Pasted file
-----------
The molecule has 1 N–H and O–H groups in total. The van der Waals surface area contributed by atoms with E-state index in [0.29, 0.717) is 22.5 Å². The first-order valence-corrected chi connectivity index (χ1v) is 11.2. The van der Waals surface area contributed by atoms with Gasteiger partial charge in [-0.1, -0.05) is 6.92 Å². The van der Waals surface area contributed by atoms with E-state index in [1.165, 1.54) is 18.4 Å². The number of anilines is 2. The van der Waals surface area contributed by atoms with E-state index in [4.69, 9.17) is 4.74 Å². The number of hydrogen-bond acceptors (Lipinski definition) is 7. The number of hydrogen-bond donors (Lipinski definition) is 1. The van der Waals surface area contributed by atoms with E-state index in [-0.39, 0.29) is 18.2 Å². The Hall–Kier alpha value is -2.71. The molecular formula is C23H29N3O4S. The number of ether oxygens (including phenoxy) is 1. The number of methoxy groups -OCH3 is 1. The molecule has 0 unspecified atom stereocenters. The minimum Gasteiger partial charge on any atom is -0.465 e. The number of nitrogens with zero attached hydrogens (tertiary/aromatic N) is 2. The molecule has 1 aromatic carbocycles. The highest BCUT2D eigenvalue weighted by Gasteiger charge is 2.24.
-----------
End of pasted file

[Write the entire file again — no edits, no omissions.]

The molecule has 1 N–H and O–H groups in total. The van der Waals surface area contributed by atoms with E-state index in [0.29, 0.717) is 22.5 Å². The first-order valence-corrected chi connectivity index (χ1v) is 11.2. The van der Waals surface area contributed by atoms with Gasteiger partial charge in [-0.1, -0.05) is 6.92 Å². The van der Waals surface area contributed by atoms with E-state index in [1.165, 1.54) is 18.4 Å². The number of anilines is 2. The van der Waals surface area contributed by atoms with E-state index in [4.69, 9.17) is 4.74 Å². The number of hydrogen-bond acceptors (Lipinski definition) is 7. The number of hydrogen-bond donors (Lipinski definition) is 1. The van der Waals surface area contributed by atoms with E-state index in [-0.39, 0.29) is 18.2 Å². The Hall–Kier alpha value is -2.71. The molecular formula is C23H29N3O4S. The number of ether oxygens (including phenoxy) is 1. The number of methoxy groups -OCH3 is 1. The molecule has 0 unspecified atom stereocenters. The minimum Gasteiger partial charge on any atom is -0.465 e. The number of nitrogens with zero attached hydrogens (tertiary/aromatic N) is 2. The molecule has 1 aromatic carbocycles. The highest BCUT2D eigenvalue weighted by Gasteiger charge is 2.24.